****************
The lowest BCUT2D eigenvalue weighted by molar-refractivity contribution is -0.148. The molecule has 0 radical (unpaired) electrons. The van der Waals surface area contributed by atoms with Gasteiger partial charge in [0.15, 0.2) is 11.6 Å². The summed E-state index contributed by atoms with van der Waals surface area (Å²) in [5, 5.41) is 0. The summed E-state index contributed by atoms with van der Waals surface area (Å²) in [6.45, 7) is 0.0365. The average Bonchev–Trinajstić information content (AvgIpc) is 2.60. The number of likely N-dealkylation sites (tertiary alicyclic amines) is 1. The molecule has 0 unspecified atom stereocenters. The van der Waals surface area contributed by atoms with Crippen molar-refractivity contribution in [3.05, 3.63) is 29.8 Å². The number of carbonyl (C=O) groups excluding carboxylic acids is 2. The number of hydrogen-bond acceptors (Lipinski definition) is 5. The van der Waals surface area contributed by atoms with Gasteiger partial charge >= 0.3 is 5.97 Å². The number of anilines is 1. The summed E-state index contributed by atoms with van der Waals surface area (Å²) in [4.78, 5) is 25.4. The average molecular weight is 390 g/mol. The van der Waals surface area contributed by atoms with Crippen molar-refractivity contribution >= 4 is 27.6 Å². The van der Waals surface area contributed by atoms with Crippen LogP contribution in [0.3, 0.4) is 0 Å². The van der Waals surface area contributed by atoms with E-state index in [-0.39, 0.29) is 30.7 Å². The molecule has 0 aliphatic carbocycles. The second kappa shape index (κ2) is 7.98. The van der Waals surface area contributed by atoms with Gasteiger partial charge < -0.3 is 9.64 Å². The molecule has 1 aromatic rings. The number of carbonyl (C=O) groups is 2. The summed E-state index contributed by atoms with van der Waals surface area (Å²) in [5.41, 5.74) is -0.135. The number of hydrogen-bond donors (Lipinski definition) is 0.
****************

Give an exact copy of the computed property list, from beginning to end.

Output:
The lowest BCUT2D eigenvalue weighted by molar-refractivity contribution is -0.148. The molecule has 0 radical (unpaired) electrons. The van der Waals surface area contributed by atoms with Gasteiger partial charge in [0.15, 0.2) is 11.6 Å². The summed E-state index contributed by atoms with van der Waals surface area (Å²) in [5, 5.41) is 0. The summed E-state index contributed by atoms with van der Waals surface area (Å²) in [6.45, 7) is 0.0365. The average Bonchev–Trinajstić information content (AvgIpc) is 2.60. The number of likely N-dealkylation sites (tertiary alicyclic amines) is 1. The molecule has 0 unspecified atom stereocenters. The van der Waals surface area contributed by atoms with Crippen molar-refractivity contribution in [3.05, 3.63) is 29.8 Å². The number of carbonyl (C=O) groups excluding carboxylic acids is 2. The number of hydrogen-bond acceptors (Lipinski definition) is 5. The van der Waals surface area contributed by atoms with Gasteiger partial charge >= 0.3 is 5.97 Å². The number of anilines is 1. The summed E-state index contributed by atoms with van der Waals surface area (Å²) in [4.78, 5) is 25.4. The average molecular weight is 390 g/mol. The van der Waals surface area contributed by atoms with Crippen molar-refractivity contribution >= 4 is 27.6 Å². The van der Waals surface area contributed by atoms with Crippen LogP contribution in [0.3, 0.4) is 0 Å². The van der Waals surface area contributed by atoms with E-state index in [-0.39, 0.29) is 30.7 Å². The molecule has 0 aliphatic carbocycles. The second kappa shape index (κ2) is 7.98. The van der Waals surface area contributed by atoms with Gasteiger partial charge < -0.3 is 9.64 Å². The molecule has 1 aromatic rings. The number of carbonyl (C=O) groups is 2. The summed E-state index contributed by atoms with van der Waals surface area (Å²) in [5.41, 5.74) is -0.135. The number of hydrogen-bond donors (Lipinski definition) is 0.